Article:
Breaking through Writer’s Block – Free webinar

Just a reminder that the free webinar is today 7 pm eastern time.  If you haven’t already registered check out the following link for more info.  http://www.writersonthemove.com/p/writers-on-move-workshop.html

Breaking Through Writer’s Block–A Free Webinar

I will be conducting a free webinar on writer’s block on May, 11th.  Most writers experience a time when they are stuck and can’t get their creative juices flowing.  This creative block can be a paralyzing and frightening landscape.  If a writer is unable to break through this block, it can derail their career.   If you have ever smacked into a creative wall and felt stuck in the writing process, this workshop is for you.
Date: May 11, 2012
Time: 7PM, EST USA
Presenter: Mary Guglielmo
Cost: Free
Format: Live Webinar
Handout: YES (after workshop)
We will be recording the workshop. Any handouts and the recording link to the workshop will be provided after the event.


For full details go to:

http://www.writersonthemove.com/p/writers-on-move-workshop.html

Procrastination Style Survey Results

 

Thanks to everyone who completed the Procrastination Style Survey.  The above pie chart breaks the respondents’ procrastination style by percentages.  Some other results from the survey included:

  • Many respondents indicated their procrastination style was a combination.
  • Age did not seem to have an impact on procrastination style.
  • Eleven percent of the respondents were male, 89% female.
  • The only category that appeared to have a correlation related to gender was over-giver.  None of the male participants indicated they were over-givers.

I have to be honest… I procrastinated on sharing the results of the survey.  My excuse is life got busy; but the truth is a combination of the characteristics of an over-giver, perfectionist and crisis-maker got in my way.  So how do I deal with it?  For me, keeping structure in my life is an effective strategy for staying on track.  Structure keeps me focused.  No matter how busy I get or what unexpected surprises drop in my path, if I am steadfast about my daily structure, it’s amazing what I can accomplish.

Check back here soon.   Over the next few posts, I’ll give some concrete suggestions for dealing with each type of procrastination style.  But for now, start with structure!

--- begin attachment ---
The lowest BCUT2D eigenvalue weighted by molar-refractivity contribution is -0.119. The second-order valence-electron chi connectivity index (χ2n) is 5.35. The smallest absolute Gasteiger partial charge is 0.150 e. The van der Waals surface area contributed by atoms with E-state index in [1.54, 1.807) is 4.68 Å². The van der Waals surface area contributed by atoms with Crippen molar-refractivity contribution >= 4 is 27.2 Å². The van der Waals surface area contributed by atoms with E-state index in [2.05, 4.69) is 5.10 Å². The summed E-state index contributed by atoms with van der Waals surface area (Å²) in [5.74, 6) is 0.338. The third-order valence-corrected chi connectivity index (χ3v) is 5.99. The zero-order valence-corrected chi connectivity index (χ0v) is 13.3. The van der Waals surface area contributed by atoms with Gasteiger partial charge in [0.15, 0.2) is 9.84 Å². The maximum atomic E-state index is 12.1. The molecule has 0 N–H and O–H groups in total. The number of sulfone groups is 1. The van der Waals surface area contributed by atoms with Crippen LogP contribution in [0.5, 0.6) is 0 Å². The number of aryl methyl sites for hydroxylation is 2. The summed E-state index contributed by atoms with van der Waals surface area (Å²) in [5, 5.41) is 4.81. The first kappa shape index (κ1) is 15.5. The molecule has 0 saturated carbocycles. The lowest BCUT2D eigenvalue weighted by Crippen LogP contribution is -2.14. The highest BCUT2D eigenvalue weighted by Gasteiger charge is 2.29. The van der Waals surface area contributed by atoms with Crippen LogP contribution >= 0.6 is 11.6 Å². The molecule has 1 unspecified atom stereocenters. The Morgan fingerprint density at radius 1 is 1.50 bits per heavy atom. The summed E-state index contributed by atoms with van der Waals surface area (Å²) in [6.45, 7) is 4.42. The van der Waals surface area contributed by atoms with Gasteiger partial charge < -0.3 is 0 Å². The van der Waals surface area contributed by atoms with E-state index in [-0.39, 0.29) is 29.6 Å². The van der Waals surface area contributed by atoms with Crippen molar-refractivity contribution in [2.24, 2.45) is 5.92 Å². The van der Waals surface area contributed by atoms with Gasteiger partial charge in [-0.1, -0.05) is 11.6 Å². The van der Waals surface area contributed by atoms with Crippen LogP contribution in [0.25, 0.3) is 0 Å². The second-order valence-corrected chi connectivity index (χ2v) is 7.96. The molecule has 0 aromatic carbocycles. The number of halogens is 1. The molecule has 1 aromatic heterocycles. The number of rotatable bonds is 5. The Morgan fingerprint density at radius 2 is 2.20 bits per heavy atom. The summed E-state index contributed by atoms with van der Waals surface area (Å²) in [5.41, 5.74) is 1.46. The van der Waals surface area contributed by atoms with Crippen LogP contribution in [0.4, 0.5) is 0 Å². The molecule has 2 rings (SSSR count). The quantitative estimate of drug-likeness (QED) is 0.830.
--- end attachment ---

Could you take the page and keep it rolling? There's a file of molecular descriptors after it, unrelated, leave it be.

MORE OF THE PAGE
What’s Your Procrastination Style?

You have a dream and you even have a plan on how to achieve it, but you’re not making any progress.  So what’s in your way? If you are feeling frozen, spend some time considering what’s behind your procrastination and it may help you get moving.  In Dr. Linda Sapadin’s book, It’s About Time!: The Six Styles of Procrastination and How to Overcome Them, she discusses procrastinator types.  The following is a quick overview:

  1.  The perfectionist – They don’t finish projects because they need to be perfect and if it’s not done than it can’t be imperfect.
  2. The Dreamer – It can be fun to dream about doing something, but actually having to do the work and focus on details is another story.
  3. The Worrier –  This is living with the cup half empty.  Worriers fear change, they want to know the future.  What if the cup ends up empty?
  4. The Defier –  Does resistance to authority keep you from moving forward?  Do you resent being told what to do?  Many high school students who want to go away to school procrastinate filling out their college applications because their parents told them ‘to get it done’.
  5. The Crisis-Maker – Some people need to feel backed up against a deadline to get moving.  They feel most productive and alive when working in the overload mode.